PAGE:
Stichomythia is a device that is useful in creating intensity in scenes of, in this case, the play, Romeo and Juliet. Juliet has learned that she is expected to marry Paris and is still reeling from, not only her parents' insistence, but the nurse's suggestion that she must marry the "lovely gentleman," (III.v.219) Paris. We see examples of stichomythia as Act IV commences. It is characterized by short, one-line, sharp, often terse or distressed comments between characters holding contrary positions . As Friar Lawrence meets Paris, the pace picks up and the audience can understand the Friar's difficulty. This has the effect of increasing the intensity of the situation, ensuring that the audience feels the heightened tension. When Juliet enters and speaks with Paris, stichomythia is evident:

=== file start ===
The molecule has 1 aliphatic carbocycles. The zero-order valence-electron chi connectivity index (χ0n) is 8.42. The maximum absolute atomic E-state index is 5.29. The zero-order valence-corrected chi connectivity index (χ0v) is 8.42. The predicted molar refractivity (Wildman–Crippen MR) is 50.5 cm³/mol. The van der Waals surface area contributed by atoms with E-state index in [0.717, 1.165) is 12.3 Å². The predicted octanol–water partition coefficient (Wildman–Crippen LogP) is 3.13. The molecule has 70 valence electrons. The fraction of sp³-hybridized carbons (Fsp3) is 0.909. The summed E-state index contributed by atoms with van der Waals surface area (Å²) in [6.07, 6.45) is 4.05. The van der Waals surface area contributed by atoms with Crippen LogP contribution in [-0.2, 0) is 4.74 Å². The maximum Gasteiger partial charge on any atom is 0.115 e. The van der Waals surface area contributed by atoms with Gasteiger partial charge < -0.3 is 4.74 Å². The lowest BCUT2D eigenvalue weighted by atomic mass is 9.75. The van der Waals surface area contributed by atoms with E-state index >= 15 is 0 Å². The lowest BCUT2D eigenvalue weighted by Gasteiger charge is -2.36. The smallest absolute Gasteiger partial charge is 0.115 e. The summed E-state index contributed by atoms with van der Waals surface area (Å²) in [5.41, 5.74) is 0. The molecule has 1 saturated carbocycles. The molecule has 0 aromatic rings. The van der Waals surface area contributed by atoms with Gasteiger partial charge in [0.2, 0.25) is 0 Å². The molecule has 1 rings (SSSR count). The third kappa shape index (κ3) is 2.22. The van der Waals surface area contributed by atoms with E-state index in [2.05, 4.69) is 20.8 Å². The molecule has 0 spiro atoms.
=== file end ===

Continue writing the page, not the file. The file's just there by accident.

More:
Paris: Happily met, my lady and my wife!
Juliet: That may be, sir, when I may be a wife. (18-19)
The pace continues in this fashion and Paris is a little offended by Juliet's indifference. The use of stichomythia continues to line 35 when Juliet reveals her wish to end this conversation and to speak earnestly with Friar Lawrence. It reinforces the fact that Paris does not understand Juliet. His arrogance and Juliet's quick thinking are revealed through this technique as Juliet successfully manages to avoid Paris's questions. It is a significant point in the play as the plot develops and Juliet looks for ways to resolve her hopeless situation.
When the nurse discovers Juliet's apparently lifeless body and Capulet, Lady Capulet and the nurse have interchanging conversations in Act IV,v, lines 17 to 25 regarding the fact that Juliet is "dead," the seriousness of the situation is confirmed.